PACE & SPIN

Tom Hol­land pays tribute to the tra­di­tions of English sum­mer cricket, a sport rich in va­ri­ety, from the fre­netic short-form game to lan­guorous af­ter­noons spent on sun-dap­pled grounds

Town & Country (UK) - - THE SEASON -

For as long as there has been an English Sea­son, there has been cricket. Matches were be­ing played on vil­lage greens un­der the Tu­dors. In 1751, when the Prince of Wales dropped dead of a burst abcess, it was re­li­ably re­ported that the in­jury had been sus­tained two years ear­lier, cour­tesy of a blow to the ribs from a cricket ball. Si­mul­ta­ne­ously, near the Hamp­shire vil­lage of Ham­ble­don, a club was be­ing founded that would set the tem­plate for all the great venues of the English sum­mer Sea­son: Wim­ble­don, As­cot, Glas­ton­bury. Matches at Ham­ble­don at­tracted the best play­ers, big-spend­ing spec­ta­tors and no­to­ri­ously ex­trav­a­gant gam­blers. Huge ex­panses of tents would sprout up around the boundary. Punch was sold strong enough ‘to make hair curl’. A thor­oughly good time was had by all. To­day, although the fes­ti­vals held at Ham­ble­don are long gone, cricket con­tin­ues to pro­vide the English sum­mer with an inim­itable di­ver­sity of rhythms. For those who want to pop cham­pagne corks while mar­vel­ling at the sheer beauty of which a sports ground is ca­pable, the an­nual Test match at Lord’s is un­beat­able. The ground it­self – a fu­sion of ec­cle­si­as­ti­cal am­bi­ence with oc­ca­sion­ally space-age architecture – per­fectly sums up a game that is at once deeply tra­di­tional and ready to embrace change. If you can only spare a few hours, rather than five days, there is the poly­chrome glitz of the T20 tour­na­ment: a swag­ger­ing, cock­sure round of matches in grounds across the coun­try, com­plete with coloured uni­forms and gy­rat­ing cheer­lead­ers. And then, of course – for those who know that to sam­ple cricket at its ab­so­lute, glo­ri­ous best it is nec­es­sary to play it – there is the sum­mer-long de­light that comes from turn­ing up to fixtures week­end in, week­end out.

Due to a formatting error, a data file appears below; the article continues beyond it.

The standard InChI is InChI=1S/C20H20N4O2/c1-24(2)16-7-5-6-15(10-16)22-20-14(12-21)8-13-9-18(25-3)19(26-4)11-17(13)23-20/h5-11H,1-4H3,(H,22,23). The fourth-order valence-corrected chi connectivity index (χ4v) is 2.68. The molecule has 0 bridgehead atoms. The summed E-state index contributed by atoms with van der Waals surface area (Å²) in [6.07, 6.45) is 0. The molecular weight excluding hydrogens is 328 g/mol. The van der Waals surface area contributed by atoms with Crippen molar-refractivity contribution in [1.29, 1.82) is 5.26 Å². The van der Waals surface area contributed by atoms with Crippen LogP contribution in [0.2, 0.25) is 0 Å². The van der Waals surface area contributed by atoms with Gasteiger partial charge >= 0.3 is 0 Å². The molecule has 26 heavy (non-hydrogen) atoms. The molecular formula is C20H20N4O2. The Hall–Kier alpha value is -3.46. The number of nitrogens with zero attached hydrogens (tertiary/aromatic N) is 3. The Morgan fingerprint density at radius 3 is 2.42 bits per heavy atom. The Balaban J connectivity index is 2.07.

For my team, the Au­thors XI, the sea­son be­gins as it al­ways be­gins, in a scrubby cor­ner of north Lon­don. Noth­ing speaks more ro­man­ti­cally to us of April than ar­riv­ing in Vic­to­ria Park, greet­ing the same op­po­si­tion we have been play­ing for years, and then, against the back­drop of dis­tant Ca­nary Wharf, get­ting soundly thrashed. Every match that fol­lows through­out the sum­mer has a sim­i­larly dis­tinc­tive feel. Some games are played in the heart of the city, and some in the wilds of the coun­try­side; some are played on the parched wick­ets of Au­gust, and some amid the fall­ing dew of Oc­to­ber. All, though, of­fer the same com­fort­ing re­as­sur­ance that the fes­ti­vals of the church would surely have pro­vided a me­di­ae­val peas­ant. The years go round; but the sea­sons en­dure.

TENTS WOULD SPROUT UP AROUND THE BOUNDARY; PUNCH WAS SOLD STRONG ENOUGH ‘TO MAKE HAIR CURL’

Tom Hol­land bowl­ing for the Au­thors XI at Stour­head. Above: the aris­to­cratic teams of Kent ver­sus Sur­rey in 1775. Right: a trading card from 1905

Above right: a straw-hat tower dur­ing a Test at Old Traf­ford in 1938. Right: a match in progress in the Lake District

The Queen meet­ing the Eng­land team at Lord’s in 1956. Above: an illustration show­ing the 1937 match played to mark the 150th an­niver­sary of the Maryle­bone Cricket Club

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